A two-year study into climate and vineyards which kicks off this summer is expected to help boost the New Zealand wine industry's income by 10 per cent.

The University of Canterbury is leading a $500,000 international research project aimed at helping wine growers more accurately predict future climate conditions and improve production.

Starting in Marlborough this summer, researchers will use computer modelling and mapping systems to investigate localised variations in vineyard weather, said professor Andy Sturman.

"The New Zealand wine industry will be early adopters of this technology, while other horticultural and agricultural industries worldwide will also benefit," Sturman said.


An international research team would be made up of several French wine research experts, and others from Plant and Food and NIWA.

Together, the team would help improve knowledge about how climate variability impacted on wine production in New Zealand, Sturman said.

"The application of the new modelling tools is expected to result in an estimated 5 to 10 per cent increase in New Zealand wine export earnings of at least $2 billion by 2020."

According to NZ Wine, exports were worth a record value $1.18 billion in the year to June 2012, up 8 per cent on the previous year.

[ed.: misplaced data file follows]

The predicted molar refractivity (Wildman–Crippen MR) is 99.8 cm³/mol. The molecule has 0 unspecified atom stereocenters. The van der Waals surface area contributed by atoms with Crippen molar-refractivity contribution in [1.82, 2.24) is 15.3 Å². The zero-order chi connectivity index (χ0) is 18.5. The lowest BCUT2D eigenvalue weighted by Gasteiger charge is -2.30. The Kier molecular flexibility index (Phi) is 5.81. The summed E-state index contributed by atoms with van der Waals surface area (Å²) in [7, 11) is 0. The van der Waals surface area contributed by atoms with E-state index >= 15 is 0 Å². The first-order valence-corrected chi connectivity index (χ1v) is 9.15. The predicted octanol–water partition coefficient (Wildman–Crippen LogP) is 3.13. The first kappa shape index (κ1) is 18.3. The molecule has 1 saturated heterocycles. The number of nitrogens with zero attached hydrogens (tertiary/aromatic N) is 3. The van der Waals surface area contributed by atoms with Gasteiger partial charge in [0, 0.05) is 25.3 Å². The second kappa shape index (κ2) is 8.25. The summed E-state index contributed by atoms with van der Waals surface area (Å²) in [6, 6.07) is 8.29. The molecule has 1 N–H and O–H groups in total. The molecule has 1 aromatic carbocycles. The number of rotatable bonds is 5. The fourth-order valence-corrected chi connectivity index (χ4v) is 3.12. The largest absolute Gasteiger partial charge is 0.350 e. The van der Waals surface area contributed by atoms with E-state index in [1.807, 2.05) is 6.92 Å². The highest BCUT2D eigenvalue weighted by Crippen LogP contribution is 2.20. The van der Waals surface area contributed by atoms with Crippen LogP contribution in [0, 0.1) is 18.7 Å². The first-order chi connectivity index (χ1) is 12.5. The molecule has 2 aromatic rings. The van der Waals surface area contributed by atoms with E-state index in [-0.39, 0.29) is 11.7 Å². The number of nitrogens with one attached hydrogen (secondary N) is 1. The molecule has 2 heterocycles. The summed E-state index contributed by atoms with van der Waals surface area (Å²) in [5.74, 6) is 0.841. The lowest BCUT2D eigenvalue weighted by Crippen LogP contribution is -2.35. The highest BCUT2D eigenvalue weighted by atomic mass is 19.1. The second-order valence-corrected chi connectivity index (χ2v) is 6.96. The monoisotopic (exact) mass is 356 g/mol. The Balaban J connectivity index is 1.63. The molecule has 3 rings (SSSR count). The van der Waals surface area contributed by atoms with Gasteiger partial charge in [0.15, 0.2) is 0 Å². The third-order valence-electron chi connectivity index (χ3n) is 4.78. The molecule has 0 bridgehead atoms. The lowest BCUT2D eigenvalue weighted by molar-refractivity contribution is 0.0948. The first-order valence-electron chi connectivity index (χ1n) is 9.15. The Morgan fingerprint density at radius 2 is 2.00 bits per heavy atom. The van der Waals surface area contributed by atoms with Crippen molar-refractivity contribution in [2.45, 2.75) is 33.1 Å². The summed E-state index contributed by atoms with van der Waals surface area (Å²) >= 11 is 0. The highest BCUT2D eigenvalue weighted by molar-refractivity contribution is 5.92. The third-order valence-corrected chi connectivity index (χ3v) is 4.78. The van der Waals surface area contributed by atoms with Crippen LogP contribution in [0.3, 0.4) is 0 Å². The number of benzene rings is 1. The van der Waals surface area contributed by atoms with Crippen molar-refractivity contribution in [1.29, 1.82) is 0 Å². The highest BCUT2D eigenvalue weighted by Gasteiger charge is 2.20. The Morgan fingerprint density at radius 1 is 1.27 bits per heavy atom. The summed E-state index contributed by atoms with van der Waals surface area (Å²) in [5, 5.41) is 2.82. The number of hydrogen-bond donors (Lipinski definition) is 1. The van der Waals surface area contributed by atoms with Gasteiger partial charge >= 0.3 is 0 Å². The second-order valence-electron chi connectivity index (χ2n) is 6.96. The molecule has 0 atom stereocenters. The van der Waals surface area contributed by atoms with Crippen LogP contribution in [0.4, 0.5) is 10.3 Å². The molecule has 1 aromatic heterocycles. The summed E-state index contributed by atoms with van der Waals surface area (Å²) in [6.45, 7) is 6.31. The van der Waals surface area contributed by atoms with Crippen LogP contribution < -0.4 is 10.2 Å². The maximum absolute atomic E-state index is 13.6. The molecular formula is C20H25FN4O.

New Zealand Wine's figures started in 2003, when the value of wine exports was at a relatively small $281 million.

Although we account for less than 1 per cent of global wine production, New Zealand is now the world's 10th largest exporter by value and 11th exporter by volume.

Sturman said the wine industry was "highly sensitive" to variations in weather and climate which could significantly affect export quality, volumes and income.

The study would allow the growers to prepare for and reduce the risk of events like frosts or high temperatures.


New Zealand Wine research and innovations manager Dr Simon Hooker said improved weather forecasting would only be a good thing for the industry, which was focused on producing high-quality grapes.

"Quality is an absolutely critical component to the wine industry and a lot of the reserach we do is around that.

"We are not really focused on higher volume, low quality wines."

Hooker said being able to predict climate patterns further out would have "huge pluses for the industry".